The iPhone 3G debuted last week in Taiwan, where Apple is partnered with the country’s largest mobile operator, Chunghwa Telecom. However, despite claims to the contrary by Chunghwa, that relationship may not be entirely exclusive.
A report in Digitimes suggests that the handsets being sold in Taiwan are not actually locked for use with Chunghwa’s network, even though the company says they can only be used on its network. Many users who’ve bought the phones are saying that inserting a SIM card from a different provider works fine, though it does mean that users can’t access Chunghwa’s special web services.
That fact might make Taiwan very attractive as a market for iPhones to be used in other countries where the device isn’t available yet. However, one barrier to that is the fact that the iPhone is relatively expensive in Taiwan, carrying a pricetag of NT$26,600 (~US$800) for an 8GB model with no contract. And, as illicitly unlocked iPhones seem to have long been making their way to Asian markets at lower prices, the price premium may be seen as excessive. One advantage, however, is that a legally-distributed unlocked iPhone would likely carry less risk of being made inoperable by a future Apple software update.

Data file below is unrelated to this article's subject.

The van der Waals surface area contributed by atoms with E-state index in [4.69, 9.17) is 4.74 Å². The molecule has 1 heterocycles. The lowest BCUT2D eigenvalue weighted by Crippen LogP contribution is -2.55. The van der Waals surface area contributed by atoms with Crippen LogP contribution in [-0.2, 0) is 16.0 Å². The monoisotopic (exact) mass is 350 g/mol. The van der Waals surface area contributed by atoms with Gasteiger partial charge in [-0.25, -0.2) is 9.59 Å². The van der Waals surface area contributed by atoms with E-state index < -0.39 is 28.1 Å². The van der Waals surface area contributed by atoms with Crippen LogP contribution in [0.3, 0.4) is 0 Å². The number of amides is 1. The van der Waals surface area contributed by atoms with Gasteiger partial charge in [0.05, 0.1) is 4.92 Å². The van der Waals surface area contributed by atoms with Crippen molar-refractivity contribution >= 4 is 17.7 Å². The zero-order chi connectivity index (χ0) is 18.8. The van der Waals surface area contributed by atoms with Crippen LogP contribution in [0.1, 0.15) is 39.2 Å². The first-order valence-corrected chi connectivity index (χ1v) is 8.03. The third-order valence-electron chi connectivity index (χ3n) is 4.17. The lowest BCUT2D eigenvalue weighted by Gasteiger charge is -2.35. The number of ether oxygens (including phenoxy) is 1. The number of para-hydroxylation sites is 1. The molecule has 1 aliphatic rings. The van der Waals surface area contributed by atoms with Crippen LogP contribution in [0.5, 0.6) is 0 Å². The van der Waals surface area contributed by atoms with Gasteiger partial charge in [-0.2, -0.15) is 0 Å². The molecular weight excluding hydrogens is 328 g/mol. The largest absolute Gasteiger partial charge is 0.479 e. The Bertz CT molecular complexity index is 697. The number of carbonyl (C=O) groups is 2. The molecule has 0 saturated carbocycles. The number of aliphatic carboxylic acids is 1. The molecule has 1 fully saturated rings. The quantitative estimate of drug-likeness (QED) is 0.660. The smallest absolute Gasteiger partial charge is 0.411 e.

Taiwanese iPhones aren’t the only ones to be sold legitimately unlocked: France and Hong Kong are also among the countries that have offered unlocked iPhones.